“I had a bit of a time of it when COVID started getting out of control here in Queensland,” Ms Swift said. “Last week, I had to actually miss a support worker shift. My team did the very best they could do, but unfortunately it meant I had to be alone overnight — it’s not the ideal scenario.

“It’s important the federal government has a strategy for people with disabilities. “If there is a strategy, people with disabilities don’t know what it is and feel like no-one is really looking out for them.”

Ms Swift said sourcing RATs was vital to keeping those with disabilities — and their workers — protected. “I can’t run the risk of a person coming into my environment with COVID-19,” she said.

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COVID-19 in Australia

Covid at a time of election



There are roughly 300,000 active COVID cases in Australia. That’s a fair chunk of the voting population. It also begs the question as election day draws nearer: How will you vote if you catch COVID in election week?

How do I vote if I catch COVID during election week?

Emergency telephone voting has been introduced for voters forced to isolate with COVID. It’s something the Australian Electoral Commission (AEC) has been working on after the law was changed in February to allow people to vote over the phone.


Will I have to prove I have COVID?

Yes. You will need to provide proof of a positive COVID test from either a PCR test or a rapid antigen test (RAT). Tests must also be registered with your state or territory health authority. Voters will need to provide proof of the date and time of their positive PCR result, or the serial number of their RAT. 

How will telephone voting work?

The AEC says voters will have to go through a few steps to access telephone voting. You will need to register on the AEC website.

Once there, you will need to provide evidence of being COVID positive and make a declaration about your eligibility. You will then be matched to the electoral roll. Checks will also be made to confirm that you have not already voted by telephone or another method.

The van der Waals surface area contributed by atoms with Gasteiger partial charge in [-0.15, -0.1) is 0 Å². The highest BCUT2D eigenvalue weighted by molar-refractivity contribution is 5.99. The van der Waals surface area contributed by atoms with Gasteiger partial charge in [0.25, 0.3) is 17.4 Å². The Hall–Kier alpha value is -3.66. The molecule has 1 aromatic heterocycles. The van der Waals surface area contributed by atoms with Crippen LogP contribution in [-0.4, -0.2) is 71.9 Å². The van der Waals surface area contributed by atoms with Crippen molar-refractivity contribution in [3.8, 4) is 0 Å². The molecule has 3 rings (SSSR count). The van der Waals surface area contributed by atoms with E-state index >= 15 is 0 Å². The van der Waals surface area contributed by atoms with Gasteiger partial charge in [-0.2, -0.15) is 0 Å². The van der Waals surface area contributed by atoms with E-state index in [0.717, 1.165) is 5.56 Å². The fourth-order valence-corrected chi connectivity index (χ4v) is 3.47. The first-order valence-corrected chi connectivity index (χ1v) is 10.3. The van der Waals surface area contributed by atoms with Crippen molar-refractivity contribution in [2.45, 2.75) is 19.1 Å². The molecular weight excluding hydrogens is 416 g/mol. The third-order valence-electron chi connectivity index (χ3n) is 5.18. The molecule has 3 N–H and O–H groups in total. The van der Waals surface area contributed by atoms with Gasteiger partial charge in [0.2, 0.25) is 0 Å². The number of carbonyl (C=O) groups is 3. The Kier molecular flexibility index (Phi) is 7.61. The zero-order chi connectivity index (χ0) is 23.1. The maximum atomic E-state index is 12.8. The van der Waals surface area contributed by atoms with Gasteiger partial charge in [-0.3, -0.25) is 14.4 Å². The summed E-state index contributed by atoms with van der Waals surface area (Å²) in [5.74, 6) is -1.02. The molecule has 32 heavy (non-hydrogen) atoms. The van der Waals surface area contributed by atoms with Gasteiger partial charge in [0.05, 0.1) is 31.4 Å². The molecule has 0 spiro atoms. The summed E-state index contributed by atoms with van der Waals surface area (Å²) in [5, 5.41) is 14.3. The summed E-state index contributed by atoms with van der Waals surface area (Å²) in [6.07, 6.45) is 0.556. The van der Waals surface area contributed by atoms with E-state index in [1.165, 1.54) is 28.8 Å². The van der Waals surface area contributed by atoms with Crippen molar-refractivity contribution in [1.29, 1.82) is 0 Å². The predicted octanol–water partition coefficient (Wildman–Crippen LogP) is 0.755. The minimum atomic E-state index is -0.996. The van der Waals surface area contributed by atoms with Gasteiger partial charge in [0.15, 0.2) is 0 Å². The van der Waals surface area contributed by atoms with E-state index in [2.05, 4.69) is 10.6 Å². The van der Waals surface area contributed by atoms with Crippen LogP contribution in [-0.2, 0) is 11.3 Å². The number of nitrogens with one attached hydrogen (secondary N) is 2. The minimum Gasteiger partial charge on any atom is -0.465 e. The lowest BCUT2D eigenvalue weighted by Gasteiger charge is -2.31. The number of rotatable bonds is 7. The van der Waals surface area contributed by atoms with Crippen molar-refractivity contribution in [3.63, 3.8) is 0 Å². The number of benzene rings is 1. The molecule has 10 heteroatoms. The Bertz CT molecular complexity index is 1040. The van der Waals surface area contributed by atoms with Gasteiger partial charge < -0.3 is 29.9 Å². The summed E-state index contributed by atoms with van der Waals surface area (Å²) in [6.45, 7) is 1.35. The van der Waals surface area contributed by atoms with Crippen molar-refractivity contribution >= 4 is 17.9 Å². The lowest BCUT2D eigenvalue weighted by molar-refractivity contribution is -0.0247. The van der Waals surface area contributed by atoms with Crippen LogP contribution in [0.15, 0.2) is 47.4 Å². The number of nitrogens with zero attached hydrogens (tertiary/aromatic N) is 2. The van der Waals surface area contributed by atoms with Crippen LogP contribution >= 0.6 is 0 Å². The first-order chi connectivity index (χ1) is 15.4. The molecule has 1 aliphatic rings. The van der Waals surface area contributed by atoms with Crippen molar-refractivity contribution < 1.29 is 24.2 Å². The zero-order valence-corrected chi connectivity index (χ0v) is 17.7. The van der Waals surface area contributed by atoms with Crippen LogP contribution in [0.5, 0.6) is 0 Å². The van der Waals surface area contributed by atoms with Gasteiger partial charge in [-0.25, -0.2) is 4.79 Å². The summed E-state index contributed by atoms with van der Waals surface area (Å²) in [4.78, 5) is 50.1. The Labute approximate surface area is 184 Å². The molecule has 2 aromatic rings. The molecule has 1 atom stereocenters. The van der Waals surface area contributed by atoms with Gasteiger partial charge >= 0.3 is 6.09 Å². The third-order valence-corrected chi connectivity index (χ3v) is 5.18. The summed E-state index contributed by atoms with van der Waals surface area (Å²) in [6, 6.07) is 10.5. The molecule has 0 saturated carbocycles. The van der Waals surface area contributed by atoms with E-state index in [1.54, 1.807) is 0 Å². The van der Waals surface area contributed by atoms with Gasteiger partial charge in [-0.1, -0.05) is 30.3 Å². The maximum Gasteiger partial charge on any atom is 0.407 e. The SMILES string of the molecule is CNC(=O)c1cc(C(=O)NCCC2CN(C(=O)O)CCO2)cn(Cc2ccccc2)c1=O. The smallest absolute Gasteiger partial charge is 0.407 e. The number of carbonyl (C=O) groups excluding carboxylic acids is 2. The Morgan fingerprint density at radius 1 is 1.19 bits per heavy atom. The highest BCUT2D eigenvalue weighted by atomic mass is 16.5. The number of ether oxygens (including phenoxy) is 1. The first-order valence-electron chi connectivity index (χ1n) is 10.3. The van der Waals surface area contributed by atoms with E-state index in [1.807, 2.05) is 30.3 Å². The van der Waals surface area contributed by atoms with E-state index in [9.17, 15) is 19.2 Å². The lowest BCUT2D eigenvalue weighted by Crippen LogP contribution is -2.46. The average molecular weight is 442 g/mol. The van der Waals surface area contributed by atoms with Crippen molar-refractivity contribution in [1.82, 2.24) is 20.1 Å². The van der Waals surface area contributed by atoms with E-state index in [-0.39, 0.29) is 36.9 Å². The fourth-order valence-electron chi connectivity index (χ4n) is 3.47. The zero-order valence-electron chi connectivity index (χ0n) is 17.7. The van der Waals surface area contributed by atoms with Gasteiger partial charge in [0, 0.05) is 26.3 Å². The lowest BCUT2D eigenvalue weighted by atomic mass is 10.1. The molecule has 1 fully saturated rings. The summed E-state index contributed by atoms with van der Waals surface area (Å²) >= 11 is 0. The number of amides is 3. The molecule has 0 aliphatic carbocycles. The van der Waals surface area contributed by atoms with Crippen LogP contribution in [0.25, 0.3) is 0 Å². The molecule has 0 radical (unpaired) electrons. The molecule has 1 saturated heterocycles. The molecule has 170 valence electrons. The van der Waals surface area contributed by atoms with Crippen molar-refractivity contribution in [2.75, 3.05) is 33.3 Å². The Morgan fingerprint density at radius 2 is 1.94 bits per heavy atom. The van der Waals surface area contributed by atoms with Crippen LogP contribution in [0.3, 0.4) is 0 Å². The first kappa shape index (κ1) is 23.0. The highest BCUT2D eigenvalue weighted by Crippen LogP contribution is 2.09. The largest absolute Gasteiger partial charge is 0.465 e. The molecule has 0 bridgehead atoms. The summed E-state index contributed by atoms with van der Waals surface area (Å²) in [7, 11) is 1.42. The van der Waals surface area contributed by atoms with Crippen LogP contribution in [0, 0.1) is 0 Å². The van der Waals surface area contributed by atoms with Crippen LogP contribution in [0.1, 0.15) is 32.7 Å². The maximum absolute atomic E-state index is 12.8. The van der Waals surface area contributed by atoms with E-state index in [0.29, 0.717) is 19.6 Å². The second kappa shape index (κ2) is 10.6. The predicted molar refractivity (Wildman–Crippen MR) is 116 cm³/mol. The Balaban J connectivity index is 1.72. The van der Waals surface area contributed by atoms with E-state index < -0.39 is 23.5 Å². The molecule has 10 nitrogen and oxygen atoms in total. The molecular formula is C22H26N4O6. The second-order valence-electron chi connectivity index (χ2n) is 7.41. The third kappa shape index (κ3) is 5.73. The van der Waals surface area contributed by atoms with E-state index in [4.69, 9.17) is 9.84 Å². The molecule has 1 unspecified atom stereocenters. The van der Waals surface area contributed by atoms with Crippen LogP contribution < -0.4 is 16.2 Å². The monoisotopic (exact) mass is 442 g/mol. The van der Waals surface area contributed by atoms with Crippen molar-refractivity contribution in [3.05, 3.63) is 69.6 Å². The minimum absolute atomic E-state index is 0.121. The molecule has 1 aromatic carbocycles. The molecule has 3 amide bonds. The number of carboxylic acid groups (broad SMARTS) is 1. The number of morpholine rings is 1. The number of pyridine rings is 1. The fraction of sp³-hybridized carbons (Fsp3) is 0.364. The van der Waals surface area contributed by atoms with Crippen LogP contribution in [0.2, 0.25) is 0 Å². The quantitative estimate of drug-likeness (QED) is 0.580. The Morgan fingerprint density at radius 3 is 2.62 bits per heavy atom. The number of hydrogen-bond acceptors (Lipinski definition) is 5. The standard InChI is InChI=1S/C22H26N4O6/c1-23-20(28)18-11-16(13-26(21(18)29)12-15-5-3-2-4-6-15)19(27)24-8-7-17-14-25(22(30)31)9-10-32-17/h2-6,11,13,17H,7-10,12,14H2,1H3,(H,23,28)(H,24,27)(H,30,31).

When will I be able to vote over the phone? 

The AEC says the service will be available to those who are required to be in COVID isolation for three days up to and including election day.

That’s Thursday May 19, Friday May 20 and Election Day, on Saturday May 21. These days come right after the final date to register for a postal vote, which is Wednesday May 18.


Can I use this service if I don’t have COVID?

No. Phone voting is a service that is usually only available to people who are visually impaired, or working in Antarctica. Australian Electoral Commissioner Tom Rogers has stressed that turning out to voting centres is preferred.

What if I’m a close contact?

Close contacts are no longer required to isolate in any Australian state or territory. The AEC says it expects voters to follow local health guidelines when they vote.


Will I be talking to an automated machine?

No. Thousands of new staff have been hired to help with the process.


How do I know my vote will be taken down properly?

When we asked about phone voting, this is the first thing the AEC said: “Electoral integrity is at the core of every aspect of the AEC’s service delivery and is paramount in our planning of the emergency telephone voting solution we’re delivering.”

They say phone voting will have the same level of supervision as every other voting service they run. They also said that their systems have undergone cyber-security assessments.


Sound like a hassle?

Pre-poll voting started on May 9. You can vote early, either in person or by post for a whole range of reasons, including if you will be out of the electorate you are enrolled to vote in on voting day, are further than 8 kilometres from a voting booth, are seriously ill or about to give birth (or caring for someone who is), in hospital or prison, travelling or unable to leave work, or if you are a silent elector.